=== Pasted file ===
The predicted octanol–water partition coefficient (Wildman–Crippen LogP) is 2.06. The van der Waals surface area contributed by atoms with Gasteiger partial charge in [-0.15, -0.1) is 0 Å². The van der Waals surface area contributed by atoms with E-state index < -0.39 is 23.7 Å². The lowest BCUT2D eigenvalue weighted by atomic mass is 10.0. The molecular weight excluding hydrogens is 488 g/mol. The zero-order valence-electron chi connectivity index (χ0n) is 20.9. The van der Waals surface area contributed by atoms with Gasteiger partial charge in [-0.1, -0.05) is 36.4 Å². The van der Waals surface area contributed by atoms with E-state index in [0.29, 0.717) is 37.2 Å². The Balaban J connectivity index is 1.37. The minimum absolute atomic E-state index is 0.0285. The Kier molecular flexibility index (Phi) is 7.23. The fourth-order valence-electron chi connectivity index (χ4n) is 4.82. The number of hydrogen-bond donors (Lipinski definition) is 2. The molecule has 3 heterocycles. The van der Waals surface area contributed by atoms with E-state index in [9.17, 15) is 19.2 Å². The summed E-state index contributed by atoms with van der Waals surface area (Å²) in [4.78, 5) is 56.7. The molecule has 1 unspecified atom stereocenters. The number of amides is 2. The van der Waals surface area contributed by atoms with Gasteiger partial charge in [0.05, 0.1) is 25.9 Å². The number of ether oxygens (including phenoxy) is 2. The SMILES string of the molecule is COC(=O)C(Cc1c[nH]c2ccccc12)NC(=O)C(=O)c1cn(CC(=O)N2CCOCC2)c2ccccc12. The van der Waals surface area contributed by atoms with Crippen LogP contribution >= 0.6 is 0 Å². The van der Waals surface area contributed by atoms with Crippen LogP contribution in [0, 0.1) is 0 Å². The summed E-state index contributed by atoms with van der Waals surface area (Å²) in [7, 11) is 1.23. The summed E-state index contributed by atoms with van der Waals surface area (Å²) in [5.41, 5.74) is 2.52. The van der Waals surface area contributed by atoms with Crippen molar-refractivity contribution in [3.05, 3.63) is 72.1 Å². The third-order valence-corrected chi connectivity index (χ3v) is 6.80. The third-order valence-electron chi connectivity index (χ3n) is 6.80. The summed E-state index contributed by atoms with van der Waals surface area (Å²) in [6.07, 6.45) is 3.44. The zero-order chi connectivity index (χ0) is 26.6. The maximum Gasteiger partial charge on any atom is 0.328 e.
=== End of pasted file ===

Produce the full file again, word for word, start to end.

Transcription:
The predicted octanol–water partition coefficient (Wildman–Crippen LogP) is 2.06. The van der Waals surface area contributed by atoms with Gasteiger partial charge in [-0.15, -0.1) is 0 Å². The van der Waals surface area contributed by atoms with E-state index < -0.39 is 23.7 Å². The lowest BCUT2D eigenvalue weighted by atomic mass is 10.0. The molecular weight excluding hydrogens is 488 g/mol. The zero-order valence-electron chi connectivity index (χ0n) is 20.9. The van der Waals surface area contributed by atoms with Gasteiger partial charge in [-0.1, -0.05) is 36.4 Å². The van der Waals surface area contributed by atoms with E-state index in [0.29, 0.717) is 37.2 Å². The Balaban J connectivity index is 1.37. The minimum absolute atomic E-state index is 0.0285. The Kier molecular flexibility index (Phi) is 7.23. The fourth-order valence-electron chi connectivity index (χ4n) is 4.82. The number of hydrogen-bond donors (Lipinski definition) is 2. The molecule has 3 heterocycles. The van der Waals surface area contributed by atoms with E-state index in [9.17, 15) is 19.2 Å². The summed E-state index contributed by atoms with van der Waals surface area (Å²) in [4.78, 5) is 56.7. The molecule has 1 unspecified atom stereocenters. The number of amides is 2. The van der Waals surface area contributed by atoms with Gasteiger partial charge in [0.05, 0.1) is 25.9 Å². The number of ether oxygens (including phenoxy) is 2. The SMILES string of the molecule is COC(=O)C(Cc1c[nH]c2ccccc12)NC(=O)C(=O)c1cn(CC(=O)N2CCOCC2)c2ccccc12. The van der Waals surface area contributed by atoms with Crippen LogP contribution >= 0.6 is 0 Å². The van der Waals surface area contributed by atoms with Crippen LogP contribution in [0, 0.1) is 0 Å². The summed E-state index contributed by atoms with van der Waals surface area (Å²) in [7, 11) is 1.23. The summed E-state index contributed by atoms with van der Waals surface area (Å²) in [5.41, 5.74) is 2.52. The van der Waals surface area contributed by atoms with Crippen molar-refractivity contribution in [3.05, 3.63) is 72.1 Å². The third-order valence-corrected chi connectivity index (χ3v) is 6.80. The third-order valence-electron chi connectivity index (χ3n) is 6.80. The summed E-state index contributed by atoms with van der Waals surface area (Å²) in [6.07, 6.45) is 3.44. The zero-order chi connectivity index (χ0) is 26.6. The maximum Gasteiger partial charge on any atom is 0.328 e.